Sometimes people see blood on the paper after wiping. Hemorrhoids are the most common reason, but rectal bleeding may also indicate a serious gastrointestinal condition that needs medical attention.
A few occasional drops or streaks of blood when wiping are not usually worrying.
That said, different shades of blood may indicate bleeding from different parts of the digestive system.
- Bright red blood in the stool may indicate bleeding in the lower colon or rectum.
- Darker red blood may be a sign of bleeding in the small bowel or upper colon.
- Very dark or black-red blood often means there is bleeding in the stomach or other organs of the digestive system.
This article reviews 11 causes of rectal bleeding, along with additional symptoms of each and when to see a doctor.
Many health conditions and factors may cause or add to rectal bleeding.
In the United States, hemorrhoids affect about 1 in 20 people and nearly
Hemorrhoids, sometimes referred to as piles, may impact anyone. But, some factors may put people at a higher risk of developing them, such as:
- chronic constipation
- chronic diarrhea
- straining during bowel movements
- lifting heavy objects
- sitting on the toilet for too long
- a low-fiber or unbalanced diet
- being over the age of 50
Treatment for hemorrhoids usually involves over-the-counter (OTC) creams and suppositories that contain hydrocortisone. Taking warm baths, eating a high-fiber diet, and using stool softeners may also help reduce the discomfort of hemorrhoids.
If initial treatments fail, a doctor may perform minor surgery to remove the hemorrhoids.
A fistula occurs when an abnormal opening or pocket develops between two neighboring organs. Fistulas that appear between the anus and rectum, or anus and skin, could cause a discharge of white fluid and blood.
Doctors sometimes treat fistulas with antibiotics, but they may require surgery if they progress.
Anal fissures occur when tissues lining the anus, colon, or rectum tear, resulting in pain and rectal bleeding. In some cases, passing a hard stool may cause a tear.
When anal fissures occur, they may cause bright red blood when passing a bowel movement.
Warm baths, a high-fiber diet, and stool softeners may help reduce symptoms of fissures. In severe cases, fissures may require prescription creams or surgery.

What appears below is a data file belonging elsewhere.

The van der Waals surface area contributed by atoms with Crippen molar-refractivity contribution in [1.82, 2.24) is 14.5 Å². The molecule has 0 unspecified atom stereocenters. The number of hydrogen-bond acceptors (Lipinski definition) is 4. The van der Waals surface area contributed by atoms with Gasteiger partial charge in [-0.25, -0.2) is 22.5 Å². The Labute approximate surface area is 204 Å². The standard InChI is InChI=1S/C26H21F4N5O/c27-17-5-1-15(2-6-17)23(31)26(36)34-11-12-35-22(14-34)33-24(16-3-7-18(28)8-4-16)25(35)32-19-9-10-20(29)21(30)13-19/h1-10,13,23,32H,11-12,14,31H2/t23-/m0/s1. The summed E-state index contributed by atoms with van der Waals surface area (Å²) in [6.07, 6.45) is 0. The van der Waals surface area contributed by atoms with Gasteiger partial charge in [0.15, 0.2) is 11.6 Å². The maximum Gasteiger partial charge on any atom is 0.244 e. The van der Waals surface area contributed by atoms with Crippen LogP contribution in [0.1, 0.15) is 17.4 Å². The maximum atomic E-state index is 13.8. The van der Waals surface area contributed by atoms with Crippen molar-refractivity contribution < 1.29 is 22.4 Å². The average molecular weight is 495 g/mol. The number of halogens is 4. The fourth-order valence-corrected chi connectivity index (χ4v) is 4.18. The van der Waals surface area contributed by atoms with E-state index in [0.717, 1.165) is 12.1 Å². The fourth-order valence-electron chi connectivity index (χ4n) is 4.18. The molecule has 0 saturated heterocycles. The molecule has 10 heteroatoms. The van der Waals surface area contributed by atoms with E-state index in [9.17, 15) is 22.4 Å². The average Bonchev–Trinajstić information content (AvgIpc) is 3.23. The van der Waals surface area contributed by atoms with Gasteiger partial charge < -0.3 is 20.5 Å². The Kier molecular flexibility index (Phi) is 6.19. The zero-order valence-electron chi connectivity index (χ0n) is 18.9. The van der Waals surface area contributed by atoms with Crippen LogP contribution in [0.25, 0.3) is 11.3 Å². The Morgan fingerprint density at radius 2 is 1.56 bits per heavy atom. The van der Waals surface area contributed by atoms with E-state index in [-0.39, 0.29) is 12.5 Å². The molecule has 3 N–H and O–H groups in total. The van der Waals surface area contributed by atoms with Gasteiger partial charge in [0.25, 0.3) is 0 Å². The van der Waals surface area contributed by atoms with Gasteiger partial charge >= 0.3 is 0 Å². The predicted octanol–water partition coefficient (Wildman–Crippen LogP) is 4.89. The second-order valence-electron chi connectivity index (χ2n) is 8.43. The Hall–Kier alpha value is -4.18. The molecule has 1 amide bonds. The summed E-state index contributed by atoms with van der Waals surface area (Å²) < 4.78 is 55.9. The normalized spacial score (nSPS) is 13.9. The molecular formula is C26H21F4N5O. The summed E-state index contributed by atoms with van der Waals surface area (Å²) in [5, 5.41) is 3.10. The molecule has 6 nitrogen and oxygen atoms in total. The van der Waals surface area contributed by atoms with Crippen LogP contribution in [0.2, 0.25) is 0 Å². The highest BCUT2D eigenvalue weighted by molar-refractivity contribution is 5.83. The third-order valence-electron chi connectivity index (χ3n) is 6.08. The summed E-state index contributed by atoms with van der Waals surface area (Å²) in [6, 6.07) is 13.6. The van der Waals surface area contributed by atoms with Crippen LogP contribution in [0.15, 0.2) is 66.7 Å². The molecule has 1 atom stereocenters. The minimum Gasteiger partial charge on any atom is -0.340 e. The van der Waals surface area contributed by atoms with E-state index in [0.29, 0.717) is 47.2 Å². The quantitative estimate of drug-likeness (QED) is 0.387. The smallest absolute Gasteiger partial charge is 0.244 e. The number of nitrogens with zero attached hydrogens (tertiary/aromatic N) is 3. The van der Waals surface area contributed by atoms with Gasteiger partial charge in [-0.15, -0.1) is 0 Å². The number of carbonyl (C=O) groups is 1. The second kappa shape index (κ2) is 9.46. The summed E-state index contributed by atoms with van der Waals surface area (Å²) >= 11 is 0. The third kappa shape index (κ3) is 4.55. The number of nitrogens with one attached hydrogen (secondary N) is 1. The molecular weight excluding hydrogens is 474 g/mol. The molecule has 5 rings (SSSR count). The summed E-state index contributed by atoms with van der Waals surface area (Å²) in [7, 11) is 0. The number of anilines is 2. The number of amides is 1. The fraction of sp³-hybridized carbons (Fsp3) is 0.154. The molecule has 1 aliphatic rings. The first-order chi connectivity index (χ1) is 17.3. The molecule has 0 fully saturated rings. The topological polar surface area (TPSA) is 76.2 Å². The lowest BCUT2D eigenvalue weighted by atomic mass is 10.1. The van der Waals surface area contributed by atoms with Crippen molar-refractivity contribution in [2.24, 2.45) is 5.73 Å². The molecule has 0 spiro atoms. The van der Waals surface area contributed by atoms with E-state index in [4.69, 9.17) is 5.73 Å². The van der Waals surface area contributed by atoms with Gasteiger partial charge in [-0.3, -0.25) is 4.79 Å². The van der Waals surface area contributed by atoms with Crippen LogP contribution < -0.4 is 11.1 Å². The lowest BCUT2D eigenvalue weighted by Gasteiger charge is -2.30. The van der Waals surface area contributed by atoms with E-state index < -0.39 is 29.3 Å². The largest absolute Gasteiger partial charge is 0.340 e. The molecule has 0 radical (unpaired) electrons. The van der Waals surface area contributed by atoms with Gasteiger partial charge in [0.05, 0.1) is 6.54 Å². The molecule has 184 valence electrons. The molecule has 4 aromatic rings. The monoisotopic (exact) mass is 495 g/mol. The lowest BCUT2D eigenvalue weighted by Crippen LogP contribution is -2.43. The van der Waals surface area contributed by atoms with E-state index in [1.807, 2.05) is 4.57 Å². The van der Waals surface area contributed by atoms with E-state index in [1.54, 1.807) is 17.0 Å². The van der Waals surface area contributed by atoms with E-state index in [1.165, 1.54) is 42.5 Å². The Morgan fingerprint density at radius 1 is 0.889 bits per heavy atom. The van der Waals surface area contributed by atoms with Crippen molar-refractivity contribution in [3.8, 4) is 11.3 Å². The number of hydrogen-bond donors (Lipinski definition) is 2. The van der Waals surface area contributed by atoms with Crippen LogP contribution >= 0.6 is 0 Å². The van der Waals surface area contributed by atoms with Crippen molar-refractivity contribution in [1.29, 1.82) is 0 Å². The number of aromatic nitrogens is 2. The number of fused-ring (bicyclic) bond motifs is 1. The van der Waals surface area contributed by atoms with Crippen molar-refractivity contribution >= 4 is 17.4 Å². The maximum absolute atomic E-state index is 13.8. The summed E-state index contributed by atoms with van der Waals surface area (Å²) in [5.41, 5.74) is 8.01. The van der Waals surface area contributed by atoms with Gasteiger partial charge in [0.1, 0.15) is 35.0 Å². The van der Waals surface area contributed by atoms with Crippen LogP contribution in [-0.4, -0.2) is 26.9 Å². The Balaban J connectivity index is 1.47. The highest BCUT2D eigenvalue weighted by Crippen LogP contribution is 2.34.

4. Diverticular disease
These pockets are common and do not usually cause symptoms or require treatment unless they become infected.
Infected and inflamed diverticula may cause rectal bleeding, which can present itself in two ways:
- Diverticulitis with rectal bleeding: This may cause a moderate blood flow that lasts a few seconds and will usually stop on its own. It is also accompanied by other symptoms, such as abdominal pain, nausea, and fever.
- Diverticular bleeding: This is typically painless, with large volumes of blood coming from the rectum. It may result in a significant amount of blood loss.
Both presentations of diverticulitis warrant medical evaluation, especially diverticular bleeding. Doctors may treat diverticulitis with antibiotics and, in severe cases, surgery.
5. Proctitis or colitis
Proctitis occurs when the tissues of the rectum become inflamed, often resulting in pain and bleeding.
Treatments for proctitis and colitis vary depending on the causes. They range from antibiotics to surgery.
Common causes of proctitis and colitis include:
- some conditions that cause digestive problems, such as Crohn’s disease
- some medications, such as blood thinners
- radiation or chemotherapy
- anal intercourse
- reduced blood flow to the colon or rectum
- a blockage in the colon or rectum
Treatment for gastroenteritis usually involves fluids, rest, and antibiotics or antivirals, depending on the exact cause.
7. Sexually transmitted infections (STIs)
Unprotected sexual intercourse that involves the anal area may spread a wide range of viral and bacterial diseases. These may cause inflammation of the anus and rectum. Inflammation
Treatment for STIs usually involves either an antibiotic, antiviral, or antifungal medication based on the type of infection.
Weakened rectal tissues may allow a portion of the rectum to push forward or bulge outside of the anus, usually resulting in pain and, almost always, bleeding.
Typical treatment involves surgical intervention.
Polyps are noncancerous, abnormal growths. When polyps grow on the lining of the rectum or colon they may cause irritation, inflammation, and minor bleeding.
In many cases, a doctor will remove polyps during a routine colonoscopy screening.
10. Colon or rectal cancer
Cancer that impacts the colon or rectum can cause irritation, inflammation, and bleeding. Blood
Colon cancer is a very common form of cancer and tends to progress slowly, so it is often treatable if caught early.